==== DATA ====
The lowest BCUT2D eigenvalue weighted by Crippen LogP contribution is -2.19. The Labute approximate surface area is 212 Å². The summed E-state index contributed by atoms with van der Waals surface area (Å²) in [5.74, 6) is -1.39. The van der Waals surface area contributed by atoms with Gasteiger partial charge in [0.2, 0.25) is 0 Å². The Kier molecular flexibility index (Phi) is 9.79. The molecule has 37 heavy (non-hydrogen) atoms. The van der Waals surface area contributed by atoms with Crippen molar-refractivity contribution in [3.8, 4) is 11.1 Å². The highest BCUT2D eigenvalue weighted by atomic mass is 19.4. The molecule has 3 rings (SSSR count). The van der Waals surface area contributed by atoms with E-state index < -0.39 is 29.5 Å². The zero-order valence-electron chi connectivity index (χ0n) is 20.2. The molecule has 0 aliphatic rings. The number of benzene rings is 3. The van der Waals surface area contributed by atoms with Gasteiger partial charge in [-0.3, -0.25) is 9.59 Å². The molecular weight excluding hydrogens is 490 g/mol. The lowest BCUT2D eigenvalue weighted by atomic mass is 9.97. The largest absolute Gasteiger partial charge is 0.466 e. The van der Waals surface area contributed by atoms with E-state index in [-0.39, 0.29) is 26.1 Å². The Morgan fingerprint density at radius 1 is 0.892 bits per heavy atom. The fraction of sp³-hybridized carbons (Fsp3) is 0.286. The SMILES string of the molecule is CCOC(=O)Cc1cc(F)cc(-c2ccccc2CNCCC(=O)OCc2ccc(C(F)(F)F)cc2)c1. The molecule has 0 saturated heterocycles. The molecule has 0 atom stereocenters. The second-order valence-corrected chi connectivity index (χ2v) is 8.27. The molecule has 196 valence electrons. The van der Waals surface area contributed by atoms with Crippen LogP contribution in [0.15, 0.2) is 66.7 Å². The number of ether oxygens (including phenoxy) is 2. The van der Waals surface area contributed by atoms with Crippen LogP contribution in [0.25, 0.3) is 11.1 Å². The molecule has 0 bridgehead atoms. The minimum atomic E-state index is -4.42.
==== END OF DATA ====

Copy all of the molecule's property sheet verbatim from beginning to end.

The lowest BCUT2D eigenvalue weighted by Crippen LogP contribution is -2.19. The Labute approximate surface area is 212 Å². The summed E-state index contributed by atoms with van der Waals surface area (Å²) in [5.74, 6) is -1.39. The van der Waals surface area contributed by atoms with Gasteiger partial charge in [0.2, 0.25) is 0 Å². The Kier molecular flexibility index (Phi) is 9.79. The molecule has 37 heavy (non-hydrogen) atoms. The van der Waals surface area contributed by atoms with Crippen molar-refractivity contribution in [3.8, 4) is 11.1 Å². The highest BCUT2D eigenvalue weighted by atomic mass is 19.4. The molecule has 3 rings (SSSR count). The van der Waals surface area contributed by atoms with E-state index < -0.39 is 29.5 Å². The zero-order valence-electron chi connectivity index (χ0n) is 20.2. The molecule has 0 aliphatic rings. The number of benzene rings is 3. The van der Waals surface area contributed by atoms with Gasteiger partial charge in [-0.3, -0.25) is 9.59 Å². The molecular weight excluding hydrogens is 490 g/mol. The lowest BCUT2D eigenvalue weighted by atomic mass is 9.97. The largest absolute Gasteiger partial charge is 0.466 e. The van der Waals surface area contributed by atoms with E-state index in [-0.39, 0.29) is 26.1 Å². The Morgan fingerprint density at radius 1 is 0.892 bits per heavy atom. The fraction of sp³-hybridized carbons (Fsp3) is 0.286. The SMILES string of the molecule is CCOC(=O)Cc1cc(F)cc(-c2ccccc2CNCCC(=O)OCc2ccc(C(F)(F)F)cc2)c1. The molecule has 0 saturated heterocycles. The molecule has 0 atom stereocenters. The second-order valence-corrected chi connectivity index (χ2v) is 8.27. The molecule has 196 valence electrons. The van der Waals surface area contributed by atoms with Crippen LogP contribution in [0.15, 0.2) is 66.7 Å². The number of ether oxygens (including phenoxy) is 2. The van der Waals surface area contributed by atoms with Crippen LogP contribution in [0.25, 0.3) is 11.1 Å². The molecule has 0 bridgehead atoms. The minimum atomic E-state index is -4.42.